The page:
With advances in high genotyping efficiency, automation, data quality, genome-wide coverage and analytical simplicity, SNPs have been widely used for genome-wide genetic analysis [7]. Based on next-generation sequencing technologies, RAD-Seq (restriction site associated DNA sequencing) method facilitates the rapid and cost-efficient discovery of large numbers of SNPs, and enables large-scale genotyping by sequencing hundreds to thousands of individuals [8, 9]. RAD-Seq data can be readily analyzed without any prior genome information, which makes the technique particularly applicable to non-model organisms. Recent applications of RAD-Seq have enabled linkage analysis and QTL mapping in model and non-model species, such as three-spine stickleback [10], Atlantic salmon [11], spotted gar [12], as well as scallop [13].

In this study, we report the construction of RAD-tag based high-density genetic maps with an interspecific cross produced by a female S. nudus and a male S. intermedius, and the initial mapping of QTL for body size. In addition, we presented its applicability to anchor the scaffolds of S. purpuratus genome assembly onto chromosomes, to facilitate QTL analysis and comparative genome analysis.

Materials and Methods

Resource families and samples collection

Animals used in this research were obtained from commercial sea urchin catches (Dalian Pacific Seafood Co., Ltd, China) and laboratory, therefore approval from any ethics committee or institutional review board was not necessary. F1 progenies were generated by a crossing between a single female S. nudus and a single male S. intermedius. A total of 100 offsprings were collected as samples for RAD-Seq and linkage mapping. The size of sea urchin test for each individual was measured in diameter for QTL analysis. Genomic DNA was isolated from all offsprings and two parents using the DNeasy Tissue kits (Qiagen) following the manufacturer’s protocol. The quantity and quality of the extracted DNA were determined using the NanoDrop ND-1000 spectrophotometer (NanoDrop Technologies). The quality of DNA was verified by agarose gel electrophoresis.

RAD-tag sequencing

RAD libraries were prepared for the 100 offsprings and two parents following the methods similar to those previously described [14, 8]. Briefly, the restriction enzyme SbfI was used to digest the genomic DNA, and SbfI specific Illumina linkers each containing a unique barcode were ligated to each digested DNA sample. Individual samples were pooled into libraries. The quality and concentration were assessed using Bioanalyzer DNA 1000 kit (Agilent Technologies, Santa Clara, CA). The sequencing was performed using Illumina HiSeq 2000 for 50 bp single-end reads.

SNP discovery and genotyping

Sequence reads from the Illumina sequencing were sorted according to the unique barcode tags and were quality-filtered using the FASTX-Toolkit (http://hannonlab.cshl.edu/fastx_toolkit/). Reads missing the restriction sites or with ambiguous barcodes and of low quality (score under 30) were discarded. The retained reads were sorted into loci and genotyped using Stacks software 0.9998 [15]. The likelihood-based SNP calling algorithm [10] implemented in Stacks evaluates each nucleotide position in every RAD-tag of all individuals, thereby differentiating true SNPs from sequencing errors. The parameters were set to a minimum stack depth of 30, a maximum of two mismatches allowed in a locus in an individual, and up to one mismatch between alleles.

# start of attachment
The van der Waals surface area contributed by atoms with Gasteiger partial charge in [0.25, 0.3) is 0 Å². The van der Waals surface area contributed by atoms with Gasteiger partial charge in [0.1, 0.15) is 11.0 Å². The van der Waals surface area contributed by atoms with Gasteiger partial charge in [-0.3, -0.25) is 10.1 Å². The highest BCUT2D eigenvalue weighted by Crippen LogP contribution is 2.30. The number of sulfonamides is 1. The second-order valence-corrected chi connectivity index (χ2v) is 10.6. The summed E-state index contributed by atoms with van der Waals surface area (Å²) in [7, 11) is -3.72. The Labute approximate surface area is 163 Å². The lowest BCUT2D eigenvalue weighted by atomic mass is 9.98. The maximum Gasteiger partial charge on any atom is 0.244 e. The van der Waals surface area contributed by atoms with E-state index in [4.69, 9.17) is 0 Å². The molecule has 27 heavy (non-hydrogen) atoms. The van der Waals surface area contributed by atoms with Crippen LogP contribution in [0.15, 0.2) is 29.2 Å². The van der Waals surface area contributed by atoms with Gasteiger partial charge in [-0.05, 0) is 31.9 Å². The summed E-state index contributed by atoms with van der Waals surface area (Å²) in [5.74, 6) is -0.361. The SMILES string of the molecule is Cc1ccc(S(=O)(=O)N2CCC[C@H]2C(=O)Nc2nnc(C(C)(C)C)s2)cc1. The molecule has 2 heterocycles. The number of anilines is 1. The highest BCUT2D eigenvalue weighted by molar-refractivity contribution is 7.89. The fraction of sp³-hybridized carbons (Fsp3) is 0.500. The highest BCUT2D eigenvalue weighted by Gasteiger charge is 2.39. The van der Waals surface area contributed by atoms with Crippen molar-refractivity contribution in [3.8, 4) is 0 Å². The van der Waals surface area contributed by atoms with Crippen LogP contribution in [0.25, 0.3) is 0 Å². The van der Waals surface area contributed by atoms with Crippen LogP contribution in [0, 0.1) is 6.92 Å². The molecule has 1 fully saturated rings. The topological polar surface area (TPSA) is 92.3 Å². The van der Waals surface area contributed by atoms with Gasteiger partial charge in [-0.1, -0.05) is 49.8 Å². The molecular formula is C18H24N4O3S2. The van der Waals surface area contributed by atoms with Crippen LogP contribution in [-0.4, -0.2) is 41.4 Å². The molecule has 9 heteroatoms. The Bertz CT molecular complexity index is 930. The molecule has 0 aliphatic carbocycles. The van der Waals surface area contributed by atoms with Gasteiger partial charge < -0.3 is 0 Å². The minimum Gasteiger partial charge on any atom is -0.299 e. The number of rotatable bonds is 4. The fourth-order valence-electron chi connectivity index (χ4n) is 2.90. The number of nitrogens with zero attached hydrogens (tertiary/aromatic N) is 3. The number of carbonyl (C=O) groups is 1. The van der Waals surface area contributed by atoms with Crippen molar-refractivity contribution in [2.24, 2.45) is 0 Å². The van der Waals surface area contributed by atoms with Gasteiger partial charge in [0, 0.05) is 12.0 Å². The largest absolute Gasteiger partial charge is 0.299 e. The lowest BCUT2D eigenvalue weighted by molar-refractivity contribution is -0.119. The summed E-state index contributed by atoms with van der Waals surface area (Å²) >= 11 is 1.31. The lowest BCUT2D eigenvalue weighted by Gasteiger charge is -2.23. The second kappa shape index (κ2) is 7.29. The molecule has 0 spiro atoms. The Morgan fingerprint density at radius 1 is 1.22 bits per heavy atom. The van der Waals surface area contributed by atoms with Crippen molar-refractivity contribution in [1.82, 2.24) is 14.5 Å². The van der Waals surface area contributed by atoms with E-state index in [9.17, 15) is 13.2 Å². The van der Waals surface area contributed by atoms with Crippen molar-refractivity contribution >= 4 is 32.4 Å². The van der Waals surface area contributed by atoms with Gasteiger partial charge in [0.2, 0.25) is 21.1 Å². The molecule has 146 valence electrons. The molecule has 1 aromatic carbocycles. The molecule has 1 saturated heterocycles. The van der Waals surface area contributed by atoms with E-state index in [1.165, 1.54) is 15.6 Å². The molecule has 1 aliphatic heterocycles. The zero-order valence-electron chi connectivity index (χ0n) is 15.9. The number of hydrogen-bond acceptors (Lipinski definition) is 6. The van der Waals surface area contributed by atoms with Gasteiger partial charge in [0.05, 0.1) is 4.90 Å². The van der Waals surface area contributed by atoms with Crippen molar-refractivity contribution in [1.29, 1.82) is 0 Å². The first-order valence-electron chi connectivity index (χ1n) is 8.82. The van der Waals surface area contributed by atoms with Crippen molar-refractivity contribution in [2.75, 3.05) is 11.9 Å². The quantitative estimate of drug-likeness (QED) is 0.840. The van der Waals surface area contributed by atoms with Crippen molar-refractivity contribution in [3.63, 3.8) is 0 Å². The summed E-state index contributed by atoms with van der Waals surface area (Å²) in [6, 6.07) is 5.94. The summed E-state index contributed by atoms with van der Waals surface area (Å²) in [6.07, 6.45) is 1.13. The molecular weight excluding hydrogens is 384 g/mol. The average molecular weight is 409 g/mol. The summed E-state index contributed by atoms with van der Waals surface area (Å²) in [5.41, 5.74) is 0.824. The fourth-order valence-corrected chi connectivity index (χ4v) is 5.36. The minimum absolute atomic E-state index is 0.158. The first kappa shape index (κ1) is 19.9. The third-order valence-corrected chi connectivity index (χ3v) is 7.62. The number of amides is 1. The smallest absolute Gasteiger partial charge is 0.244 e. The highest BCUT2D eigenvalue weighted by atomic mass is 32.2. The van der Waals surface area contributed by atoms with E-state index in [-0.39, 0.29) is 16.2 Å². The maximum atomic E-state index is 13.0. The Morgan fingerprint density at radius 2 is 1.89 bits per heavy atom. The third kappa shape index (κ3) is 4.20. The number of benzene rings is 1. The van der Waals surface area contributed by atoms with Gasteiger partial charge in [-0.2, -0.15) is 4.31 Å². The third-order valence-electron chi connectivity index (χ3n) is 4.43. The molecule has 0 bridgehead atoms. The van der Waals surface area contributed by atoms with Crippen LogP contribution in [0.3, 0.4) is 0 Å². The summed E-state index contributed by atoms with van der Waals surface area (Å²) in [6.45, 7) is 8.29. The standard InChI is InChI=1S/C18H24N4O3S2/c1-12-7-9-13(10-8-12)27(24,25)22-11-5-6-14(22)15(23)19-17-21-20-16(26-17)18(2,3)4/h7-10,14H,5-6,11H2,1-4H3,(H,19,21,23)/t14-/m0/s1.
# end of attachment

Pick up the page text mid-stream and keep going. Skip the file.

Linkage map construction

The genotype data were filtered based on the call rate of samples and markers before being used for linkage mapping. The sample call rate was >70% (i.e., at least 70% SNPs had genotypes called in each sample) and the marker call rate was >90% (i.e., a SNP was called in at least 90% of the samples). Markers heterozygous in just one parent were mapped using a pseudo-testcross strategy [16], and markers heterozygous in both parents were mapped as an F2 family [17].

Sex-specific maps were constructed for each parent. The genetic map was constructed using R/Onemap [18] and JoinMap4 [19]. The allocation of markers into linkage groups was conducted using R/OneMap. Linkage groups were formed using minimum LOD values of 8 and a maximum recombination fraction of 0.35. The JoinMap4 was used to order the markers in each linkage group with the regression mapping algorithm. By using the regression mapping algorithm and taking into account potential genotypic errors, it reduces the tendency to erroneously derive oversized linkage groups, which is often observed in construction of high-density genetic maps [20]. Map distances were calculated in centiMorgan (cM) using the Kosambi mapping function. Genetic linkage maps were graphically presented using the program MAPCHART 2.2 [21].

Integration with S. purpuratus genome assembly

The genome assembly (v3.1) of purple sea urchin (S. purpuratus) was downloaded from SpBase (http://www.spbase.org/SpBase/index.php). The locations of mapped markers on the S. purpuratus genome assembly were determined via BLAST. The RAD-tags harboring SNP markers were used as queries to align with the genome assembly using the BLASTN with e-value cutoff of 1E-10. Assembly scaffolds were anchored onto linkage groups if at least two markers from the same linkage group were blasted onto the scaffolds. The order and orientation of these scaffolds within each linkage group was then determined based on the locations of markers relative to each other. The homologous relationships of linkage groups between the two sea urchin species were developed based on the anchoring of same assembly scaffolds.

QTL analysis of body size

The QTL analysis was conducted using R/qtl [22]. Initially, one thousand permutations were run using Haley-Knott regression. The 5% significance level corresponded to an average LOD threshold of 3.8. The existence of single QTL was then tested using the R/qtl function, scanone, based on the interval mapping model. QTL intervals were then further examined for significance by determining the Bayesian credible interval. Genes in these credible intervals were identified based on the S. purpuratus genome assembly, and annotated by BLAST against public database.